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In computer science, a U-form is an abstract data type comprising a collection of attribute-value pairs associated with a universally-unique identifier (UUID). A U-form essentially comprises an associative array augmented with a UUID and with keys limited to strings.

The UUID that is associated with a u-form is immutable, however all data "contained" in the u-form are mutable (including the keys/names).

The mutability of contained data combined with an immutable identifier make implementations of fully mutable, replicable digital objects possible. This has applications in distributed computing, non-relational database systems, information visualization, and knowledge representation systems.

Navigational databases, Entity and associative entity relationships can be implemented by using a UUID, or multiple UUIDs, as attribute values.

The u-form's design goals center around supporting an open, extensible distributed information space, emphasizing the unambiguous identity of data objects and the separation between data storage, data characterization, and schema development. The use of non-semantic UUIDs combined with a simple attribute-value model draws a clear distinction between identity and data.

Although u-forms share certain design characteristics with serialization formats such as XML, they should not be confused with such representational formats. Since u-forms are abstract, they do not specify any particular representational format. Indeed, they may be stored as or communicated via XML or other types of serialization.


The operations defined for a u-form are similar to associative arrays:

  • Set_Attribute: Bind an attribute name to a value (replacing any existing binding to that name)
  • Delete_Attribute: Unbind an attribute name from a value and remove the name from the u-form
  • Get_Attribute: Find the value (if any) that is bound to a name.
  • List_Attributes: Find all names that have a non-empty value.


U-forms have the following properties:

  • A UUID is defined as an array of bytes that is intended to be unique in the Universe.

Note that these are not limited to the standards for ISO, Microsoft, or DCE UUIDs though those are examples of acceptable sources of UUIDs.

  • Attribute names are case-folded and normalized strings of Unicode characters
  • Values are arbitrary-length arrays of bytes (BLOBs, though not necessary "large")
  • Each attribute has only one value (though the bytes may be interpreted to represent a vector of data)
  • The number of attribute-value pairs is arbitrary and extensible at any time
  • The attribute-value pairs are treated as a set (i.e., they are unordered)

Copying vs Replication[edit]

An important characteristic of u-forms, of significance to distributed database systems, is that they support a clear distinction between copying and replication of data objects. Copying a u-form involves the creation of a new u-form (i.e., one with a different UUID), but with all attribute-value pairs identical to those of the original u-form. Replicating a u-form involves creating a new instance of the u-form with the same UUID as the original. Note that in a distributed system, two instances of the same u-form may be inconsistent (i.e., they may contain different attribute-value pairs). However, the fact that they have the same UUID means that they are intended to eventually be identical.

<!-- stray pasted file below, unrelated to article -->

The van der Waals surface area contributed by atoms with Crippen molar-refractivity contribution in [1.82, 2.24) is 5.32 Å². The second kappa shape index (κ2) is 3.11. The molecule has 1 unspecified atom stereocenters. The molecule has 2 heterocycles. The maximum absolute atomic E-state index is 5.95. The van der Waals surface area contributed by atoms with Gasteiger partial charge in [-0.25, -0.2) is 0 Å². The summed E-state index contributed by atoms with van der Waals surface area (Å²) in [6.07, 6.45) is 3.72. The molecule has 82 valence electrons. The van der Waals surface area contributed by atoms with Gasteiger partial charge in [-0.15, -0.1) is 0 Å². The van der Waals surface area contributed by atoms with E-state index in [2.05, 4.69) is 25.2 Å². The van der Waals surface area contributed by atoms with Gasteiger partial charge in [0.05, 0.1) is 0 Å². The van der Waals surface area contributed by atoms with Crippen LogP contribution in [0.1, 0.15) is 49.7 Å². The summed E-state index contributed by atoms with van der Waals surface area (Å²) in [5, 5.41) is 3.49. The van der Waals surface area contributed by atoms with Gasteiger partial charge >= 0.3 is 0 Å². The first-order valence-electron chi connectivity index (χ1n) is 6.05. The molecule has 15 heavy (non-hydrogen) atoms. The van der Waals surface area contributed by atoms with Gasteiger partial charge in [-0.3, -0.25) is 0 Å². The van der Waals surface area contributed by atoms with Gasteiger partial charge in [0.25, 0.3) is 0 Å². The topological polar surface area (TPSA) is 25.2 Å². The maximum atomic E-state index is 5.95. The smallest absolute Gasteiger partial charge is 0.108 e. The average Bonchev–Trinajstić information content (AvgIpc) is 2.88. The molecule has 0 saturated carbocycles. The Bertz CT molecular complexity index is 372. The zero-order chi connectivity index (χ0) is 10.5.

U-forms were developed at MAYA Design as part of the Visage Information Visualization System, a joint project of MAYA and Carnegie Mellon University funded by DARPA and The Army Research Laboratory. The name "u-form" derives from the term "e-form", a hypothetical "electronic form" proposed by Michael Dertouzos in his 1997 book "What Will Be".[1] In addition to their continuing use in Visage,[2][3] they have been used as the basis of a number of significant research[4][5][6][7] [8] and large-scale production systems, most notably the US Army's Command Post of the Future.


  1. ^ Dertouzos, Michael L. (1997). What Will Be: How the World of Information Will Change Our Lives. HarperOne. pp. 85–87. ISBN 0-06-251479-2. 
  2. ^ Michael Higgins; Peter Lucas; Jeffrey Senn (October 24–29, 1999). "VisageWeb: Visualizing WWW Data in Visage". Proceedings of the 1999 IEEE Symposium on Information Visualization. 
  3. ^ S. F. Roth; P. Lucas; J. A. Senn; C. C. Gomberg; M. B. Burks; P. J. Stroffolino; A. J. Kolojechick; C. Dunmire (October 28–29, 1996). "Visage: a user interface environment for exploring information". Proceedings of the 1996 IEEE Symposium on Information Visualization (INFOVIS '96). 
  4. ^ Ionescu, M.; Krebs, A. M. & Marsic, I. (2002). "Dynamic content and offline collaboration in synchronous groupware". Paper presented at the Proceedings of the Collaborative Technologies Symposium (CTS 2002) San Antonio, TX. 
  5. ^ I. Marsic (June 1999). "DISCIPLE: A Framework for Multimodal Col- laboration in Heterogeneous Environments" (PDF). ACM Computing Surveys. 2. 31. 
  6. ^ Ivan Marsic (July–August 2001). "Adaptive Collaboration for Wired and Wireless Platforms". IEEE INTERNET COMPUTING: 26–35. CiteSeerX accessible. 
  7. ^ DOROHONCEANU, BOGDAN (2004). INTERFACE HETEROGENEITY AND GROUP INTERACTION (PDF). Dissertation submitted to the Graduate School—New Brunswick Rutgers, The State University of New Jersey. 
  8. ^ Dominic Widdows; Peter Lucas; David Holstius; Michael Higgins (June 15, 2007). "The Civium World Model: Spatial and Semantic Issues in Pervasive Computing" (PDF). Tech Report MAYA-07013. 

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